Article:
There are some fabrics that really grab my imagination and inspire me, and toile is definitely one of them.
Toile, or toile du jouy (to give it its full name) is a traditional fabric of French design, featuring one-color pastoral scenes on a white or cream background. The word ‘toile’ literally means ‘cloth’ in French and the material takes its name from the village of Jouy-en-Josas, where it was first produced commercially back in the 1700s.
Toile has a subtle elegance that I simply adore, and I love the fact that it comes from such a rich historical background but still looks beautiful in contemporary settings.
There’s such an interesting story behind the development of this lovely fabric. Toile was first produced in 1760 in the Oberkampf factory in France. It was printed using wooden blocks that were only about 10” big, each one engraved with a mirror image of the finished design. The printing process was so long and tedious that prices had to be kept high; buying toile was only possible for the very rich or royal.
But the owner of the factory, textile entrepreneur Christophe Oberkampf had a plan to mass produce toile. In England, he had discovered the secret of copper-plate roller printing, and in a stunning example of industrial espionage, smuggled the information out by writing it on cotton fabric using ‘invisible’ ink.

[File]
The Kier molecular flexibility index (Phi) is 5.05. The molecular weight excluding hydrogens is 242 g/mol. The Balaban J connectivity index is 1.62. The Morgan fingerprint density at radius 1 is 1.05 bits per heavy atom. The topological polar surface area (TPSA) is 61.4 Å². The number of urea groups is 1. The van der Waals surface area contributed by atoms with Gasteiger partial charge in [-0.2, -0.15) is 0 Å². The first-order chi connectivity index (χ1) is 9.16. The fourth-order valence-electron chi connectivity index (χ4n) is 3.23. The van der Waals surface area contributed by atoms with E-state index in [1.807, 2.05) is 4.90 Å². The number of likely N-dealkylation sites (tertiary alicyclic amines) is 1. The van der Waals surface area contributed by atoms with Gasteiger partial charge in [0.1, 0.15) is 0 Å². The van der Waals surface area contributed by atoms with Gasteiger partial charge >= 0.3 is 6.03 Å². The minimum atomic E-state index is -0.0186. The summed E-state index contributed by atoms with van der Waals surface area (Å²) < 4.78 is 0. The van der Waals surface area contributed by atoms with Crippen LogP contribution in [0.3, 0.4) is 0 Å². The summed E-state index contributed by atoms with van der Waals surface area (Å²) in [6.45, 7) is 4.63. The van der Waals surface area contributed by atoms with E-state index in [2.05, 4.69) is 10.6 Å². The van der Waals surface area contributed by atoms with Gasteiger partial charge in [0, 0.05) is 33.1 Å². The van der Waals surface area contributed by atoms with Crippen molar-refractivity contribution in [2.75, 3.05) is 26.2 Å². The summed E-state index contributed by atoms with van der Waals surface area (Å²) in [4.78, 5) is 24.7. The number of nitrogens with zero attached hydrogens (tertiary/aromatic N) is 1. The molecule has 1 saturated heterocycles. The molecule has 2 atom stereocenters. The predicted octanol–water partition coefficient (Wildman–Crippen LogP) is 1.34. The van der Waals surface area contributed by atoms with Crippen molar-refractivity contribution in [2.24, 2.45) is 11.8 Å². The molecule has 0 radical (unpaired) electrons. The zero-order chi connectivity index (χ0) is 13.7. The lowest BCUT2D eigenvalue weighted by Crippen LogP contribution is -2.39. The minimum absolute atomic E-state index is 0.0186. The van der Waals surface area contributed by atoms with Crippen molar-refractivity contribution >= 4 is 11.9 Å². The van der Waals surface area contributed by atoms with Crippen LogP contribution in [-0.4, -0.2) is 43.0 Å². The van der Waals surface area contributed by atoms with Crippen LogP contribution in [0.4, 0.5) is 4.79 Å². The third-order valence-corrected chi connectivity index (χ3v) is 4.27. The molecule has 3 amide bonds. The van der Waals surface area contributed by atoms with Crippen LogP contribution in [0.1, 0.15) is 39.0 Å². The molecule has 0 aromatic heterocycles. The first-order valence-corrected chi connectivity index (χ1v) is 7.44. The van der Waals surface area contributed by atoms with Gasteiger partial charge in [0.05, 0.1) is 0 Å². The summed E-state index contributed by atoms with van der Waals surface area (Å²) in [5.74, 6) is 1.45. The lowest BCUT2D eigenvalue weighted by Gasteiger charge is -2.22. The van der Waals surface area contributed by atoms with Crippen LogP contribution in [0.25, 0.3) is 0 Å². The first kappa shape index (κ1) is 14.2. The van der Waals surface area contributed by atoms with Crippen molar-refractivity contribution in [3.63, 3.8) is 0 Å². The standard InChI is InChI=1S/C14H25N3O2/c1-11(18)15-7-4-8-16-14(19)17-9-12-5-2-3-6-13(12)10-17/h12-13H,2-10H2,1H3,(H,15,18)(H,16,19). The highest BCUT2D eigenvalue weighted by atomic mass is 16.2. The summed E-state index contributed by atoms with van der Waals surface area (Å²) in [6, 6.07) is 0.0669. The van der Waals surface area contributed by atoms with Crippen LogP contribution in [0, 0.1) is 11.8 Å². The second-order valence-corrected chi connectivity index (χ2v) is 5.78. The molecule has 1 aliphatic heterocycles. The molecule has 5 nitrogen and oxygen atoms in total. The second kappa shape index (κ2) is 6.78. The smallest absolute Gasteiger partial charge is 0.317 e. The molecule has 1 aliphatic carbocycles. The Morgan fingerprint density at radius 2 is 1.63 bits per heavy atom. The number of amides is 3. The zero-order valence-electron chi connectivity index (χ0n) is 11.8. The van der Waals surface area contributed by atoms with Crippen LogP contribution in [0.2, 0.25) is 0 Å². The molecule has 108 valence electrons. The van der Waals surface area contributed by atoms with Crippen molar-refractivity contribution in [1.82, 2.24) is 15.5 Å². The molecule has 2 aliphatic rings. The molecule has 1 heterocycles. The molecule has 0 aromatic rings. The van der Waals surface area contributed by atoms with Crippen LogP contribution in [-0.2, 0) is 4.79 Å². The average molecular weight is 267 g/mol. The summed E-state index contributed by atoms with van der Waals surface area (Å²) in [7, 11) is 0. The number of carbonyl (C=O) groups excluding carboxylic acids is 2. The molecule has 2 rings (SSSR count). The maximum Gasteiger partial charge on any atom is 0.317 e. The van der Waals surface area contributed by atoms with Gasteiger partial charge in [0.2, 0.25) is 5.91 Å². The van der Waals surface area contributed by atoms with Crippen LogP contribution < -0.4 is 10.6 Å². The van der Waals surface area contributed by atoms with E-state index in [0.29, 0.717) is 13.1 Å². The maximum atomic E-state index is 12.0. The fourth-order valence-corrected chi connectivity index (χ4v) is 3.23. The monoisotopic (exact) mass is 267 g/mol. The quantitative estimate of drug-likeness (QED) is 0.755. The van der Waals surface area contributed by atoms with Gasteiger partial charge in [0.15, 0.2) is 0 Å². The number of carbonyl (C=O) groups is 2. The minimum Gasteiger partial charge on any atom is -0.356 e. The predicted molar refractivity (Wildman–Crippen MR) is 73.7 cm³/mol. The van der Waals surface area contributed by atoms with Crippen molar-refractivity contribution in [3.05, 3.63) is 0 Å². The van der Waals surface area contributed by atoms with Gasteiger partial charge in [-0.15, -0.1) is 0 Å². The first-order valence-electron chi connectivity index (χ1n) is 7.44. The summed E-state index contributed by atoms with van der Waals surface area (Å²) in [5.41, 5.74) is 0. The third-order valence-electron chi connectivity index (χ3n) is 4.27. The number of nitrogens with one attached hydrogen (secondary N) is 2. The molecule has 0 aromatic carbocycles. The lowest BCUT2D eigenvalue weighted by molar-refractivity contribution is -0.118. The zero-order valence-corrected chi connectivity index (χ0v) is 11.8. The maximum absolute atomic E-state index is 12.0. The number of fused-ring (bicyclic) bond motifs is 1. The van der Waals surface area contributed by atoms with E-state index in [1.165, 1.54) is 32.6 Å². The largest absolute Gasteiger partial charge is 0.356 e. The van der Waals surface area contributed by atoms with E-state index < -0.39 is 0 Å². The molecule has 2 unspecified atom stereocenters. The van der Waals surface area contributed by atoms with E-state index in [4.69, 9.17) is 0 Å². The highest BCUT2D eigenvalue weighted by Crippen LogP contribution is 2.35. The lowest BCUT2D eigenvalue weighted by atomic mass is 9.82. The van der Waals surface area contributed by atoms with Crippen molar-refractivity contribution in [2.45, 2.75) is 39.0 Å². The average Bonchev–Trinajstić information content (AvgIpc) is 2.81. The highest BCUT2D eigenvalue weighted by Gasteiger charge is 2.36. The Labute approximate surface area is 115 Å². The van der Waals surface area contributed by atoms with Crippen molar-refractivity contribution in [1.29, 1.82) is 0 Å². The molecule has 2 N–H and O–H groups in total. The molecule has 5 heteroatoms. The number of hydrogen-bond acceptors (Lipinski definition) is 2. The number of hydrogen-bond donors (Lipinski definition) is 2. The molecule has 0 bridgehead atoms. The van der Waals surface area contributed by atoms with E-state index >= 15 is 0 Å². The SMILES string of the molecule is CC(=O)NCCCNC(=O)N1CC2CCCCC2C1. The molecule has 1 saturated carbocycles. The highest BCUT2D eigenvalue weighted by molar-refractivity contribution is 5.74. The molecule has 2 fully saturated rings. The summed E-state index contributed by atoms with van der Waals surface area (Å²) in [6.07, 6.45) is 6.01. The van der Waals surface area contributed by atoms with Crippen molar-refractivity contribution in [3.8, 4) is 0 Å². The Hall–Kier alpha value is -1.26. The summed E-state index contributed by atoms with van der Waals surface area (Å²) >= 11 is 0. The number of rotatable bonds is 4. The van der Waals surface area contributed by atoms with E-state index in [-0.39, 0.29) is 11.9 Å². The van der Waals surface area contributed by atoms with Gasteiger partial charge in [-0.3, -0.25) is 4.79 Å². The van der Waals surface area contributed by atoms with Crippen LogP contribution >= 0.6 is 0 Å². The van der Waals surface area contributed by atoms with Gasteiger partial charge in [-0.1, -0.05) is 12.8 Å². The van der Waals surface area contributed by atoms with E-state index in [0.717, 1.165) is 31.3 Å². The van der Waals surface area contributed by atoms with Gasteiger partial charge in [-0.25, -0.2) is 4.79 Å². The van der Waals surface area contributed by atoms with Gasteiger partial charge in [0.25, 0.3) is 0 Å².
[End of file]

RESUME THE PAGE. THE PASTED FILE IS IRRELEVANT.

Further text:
Christophe Oberkampf, founder of the first toile factory
With the new method he had learnt, Oberkampf took his toile business to new heights. But his fortunes fell as quickly as they had risen. In an unrelated but gruesome twist of fate, British troops ended up destroying his factory in Jouy-en-Josas, and the printmaker died soon after, brokenhearted by the destruction of his life’s work.
Luckily there were many others who took up the production of toile, and today you can find these designs on fabric, paper and even ceramics! You can’t miss the distinctive style – joyful country scenes, always with a sense of frolic and carefree abandon.
So how do you use it? Well, the great thing about toile is that you can incorporate as little or as much as you like into your living space.
What do you think: Too much? Or do you love it?
There’s something about this style of fabric that makes it work even where some other design would look like “too much”. It doesn’t overwhelm a space. Artwork looks beautiful layered on a toile wall, like in this image:
But if you’re just looking for a little touch of toile, you could try a pair of pillows or a bed covering.
In my own house, I am so inspired by toile I had an entire sofa upholstered in this beautiful fabric!
Oh, how I wish I could commission a custom toile, depicting a modern day in our lives. I would be under a tree in the garden, with my two boys, my two basenji’s and my laptop of course!
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